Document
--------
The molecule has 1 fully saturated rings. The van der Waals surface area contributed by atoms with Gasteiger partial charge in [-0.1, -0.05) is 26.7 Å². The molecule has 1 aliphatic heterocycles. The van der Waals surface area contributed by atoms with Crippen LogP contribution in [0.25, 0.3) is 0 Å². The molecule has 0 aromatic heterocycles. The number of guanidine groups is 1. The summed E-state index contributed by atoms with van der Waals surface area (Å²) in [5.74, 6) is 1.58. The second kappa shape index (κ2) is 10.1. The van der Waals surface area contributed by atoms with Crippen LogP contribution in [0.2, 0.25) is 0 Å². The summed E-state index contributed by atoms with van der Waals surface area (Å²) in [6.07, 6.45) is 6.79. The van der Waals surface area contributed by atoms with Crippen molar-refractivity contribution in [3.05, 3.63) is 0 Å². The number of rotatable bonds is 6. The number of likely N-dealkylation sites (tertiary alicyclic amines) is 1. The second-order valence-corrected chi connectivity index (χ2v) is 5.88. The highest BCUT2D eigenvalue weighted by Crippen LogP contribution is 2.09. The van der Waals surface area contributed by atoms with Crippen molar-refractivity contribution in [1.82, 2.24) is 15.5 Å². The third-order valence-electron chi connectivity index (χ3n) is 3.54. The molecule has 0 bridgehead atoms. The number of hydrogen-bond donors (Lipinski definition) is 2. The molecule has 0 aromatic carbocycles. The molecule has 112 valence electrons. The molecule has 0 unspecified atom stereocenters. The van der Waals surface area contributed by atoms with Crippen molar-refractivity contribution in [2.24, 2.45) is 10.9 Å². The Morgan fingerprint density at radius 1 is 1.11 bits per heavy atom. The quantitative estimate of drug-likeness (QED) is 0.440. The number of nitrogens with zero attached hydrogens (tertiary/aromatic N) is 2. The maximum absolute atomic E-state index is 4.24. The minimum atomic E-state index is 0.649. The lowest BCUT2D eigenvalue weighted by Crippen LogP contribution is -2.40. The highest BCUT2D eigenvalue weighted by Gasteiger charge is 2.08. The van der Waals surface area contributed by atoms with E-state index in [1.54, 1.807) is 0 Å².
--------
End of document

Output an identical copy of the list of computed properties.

The molecule has 1 fully saturated rings. The van der Waals surface area contributed by atoms with Gasteiger partial charge in [-0.1, -0.05) is 26.7 Å². The molecule has 1 aliphatic heterocycles. The van der Waals surface area contributed by atoms with Crippen LogP contribution in [0.25, 0.3) is 0 Å². The molecule has 0 aromatic heterocycles. The number of guanidine groups is 1. The summed E-state index contributed by atoms with van der Waals surface area (Å²) in [5.74, 6) is 1.58. The second kappa shape index (κ2) is 10.1. The van der Waals surface area contributed by atoms with Crippen LogP contribution in [0.2, 0.25) is 0 Å². The summed E-state index contributed by atoms with van der Waals surface area (Å²) in [6.07, 6.45) is 6.79. The van der Waals surface area contributed by atoms with Crippen molar-refractivity contribution in [3.05, 3.63) is 0 Å². The number of rotatable bonds is 6. The number of likely N-dealkylation sites (tertiary alicyclic amines) is 1. The second-order valence-corrected chi connectivity index (χ2v) is 5.88. The highest BCUT2D eigenvalue weighted by Crippen LogP contribution is 2.09. The van der Waals surface area contributed by atoms with Crippen molar-refractivity contribution in [1.82, 2.24) is 15.5 Å². The third-order valence-electron chi connectivity index (χ3n) is 3.54. The molecule has 0 bridgehead atoms. The number of hydrogen-bond donors (Lipinski definition) is 2. The molecule has 0 aromatic carbocycles. The molecule has 112 valence electrons. The molecule has 0 unspecified atom stereocenters. The van der Waals surface area contributed by atoms with Crippen molar-refractivity contribution in [2.24, 2.45) is 10.9 Å². The Morgan fingerprint density at radius 1 is 1.11 bits per heavy atom. The quantitative estimate of drug-likeness (QED) is 0.440. The number of nitrogens with zero attached hydrogens (tertiary/aromatic N) is 2. The maximum absolute atomic E-state index is 4.24. The minimum atomic E-state index is 0.649. The lowest BCUT2D eigenvalue weighted by Crippen LogP contribution is -2.40. The highest BCUT2D eigenvalue weighted by Gasteiger charge is 2.08. The van der Waals surface area contributed by atoms with E-state index in [1.54, 1.807) is 0 Å².